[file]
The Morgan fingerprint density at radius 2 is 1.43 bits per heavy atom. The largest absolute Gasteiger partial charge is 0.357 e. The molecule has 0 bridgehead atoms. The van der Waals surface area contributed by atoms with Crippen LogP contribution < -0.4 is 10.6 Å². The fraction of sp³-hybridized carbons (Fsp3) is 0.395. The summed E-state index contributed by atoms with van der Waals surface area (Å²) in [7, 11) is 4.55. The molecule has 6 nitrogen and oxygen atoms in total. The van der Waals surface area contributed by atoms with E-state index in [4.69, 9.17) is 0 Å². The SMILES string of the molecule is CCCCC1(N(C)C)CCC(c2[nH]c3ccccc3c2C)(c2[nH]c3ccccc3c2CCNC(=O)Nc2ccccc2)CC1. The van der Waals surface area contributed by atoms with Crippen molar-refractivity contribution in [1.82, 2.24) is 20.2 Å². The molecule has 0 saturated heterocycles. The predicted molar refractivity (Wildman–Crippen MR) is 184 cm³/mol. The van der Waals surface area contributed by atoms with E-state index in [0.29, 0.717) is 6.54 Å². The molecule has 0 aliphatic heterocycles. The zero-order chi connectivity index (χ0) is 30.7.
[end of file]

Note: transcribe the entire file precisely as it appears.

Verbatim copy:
The Morgan fingerprint density at radius 2 is 1.43 bits per heavy atom. The largest absolute Gasteiger partial charge is 0.357 e. The molecule has 0 bridgehead atoms. The van der Waals surface area contributed by atoms with Crippen LogP contribution < -0.4 is 10.6 Å². The fraction of sp³-hybridized carbons (Fsp3) is 0.395. The summed E-state index contributed by atoms with van der Waals surface area (Å²) in [7, 11) is 4.55. The molecule has 6 nitrogen and oxygen atoms in total. The van der Waals surface area contributed by atoms with E-state index in [4.69, 9.17) is 0 Å². The SMILES string of the molecule is CCCCC1(N(C)C)CCC(c2[nH]c3ccccc3c2C)(c2[nH]c3ccccc3c2CCNC(=O)Nc2ccccc2)CC1. The van der Waals surface area contributed by atoms with Crippen molar-refractivity contribution in [1.82, 2.24) is 20.2 Å². The molecule has 0 saturated heterocycles. The predicted molar refractivity (Wildman–Crippen MR) is 184 cm³/mol. The van der Waals surface area contributed by atoms with E-state index in [0.29, 0.717) is 6.54 Å². The molecule has 0 aliphatic heterocycles. The zero-order chi connectivity index (χ0) is 30.7.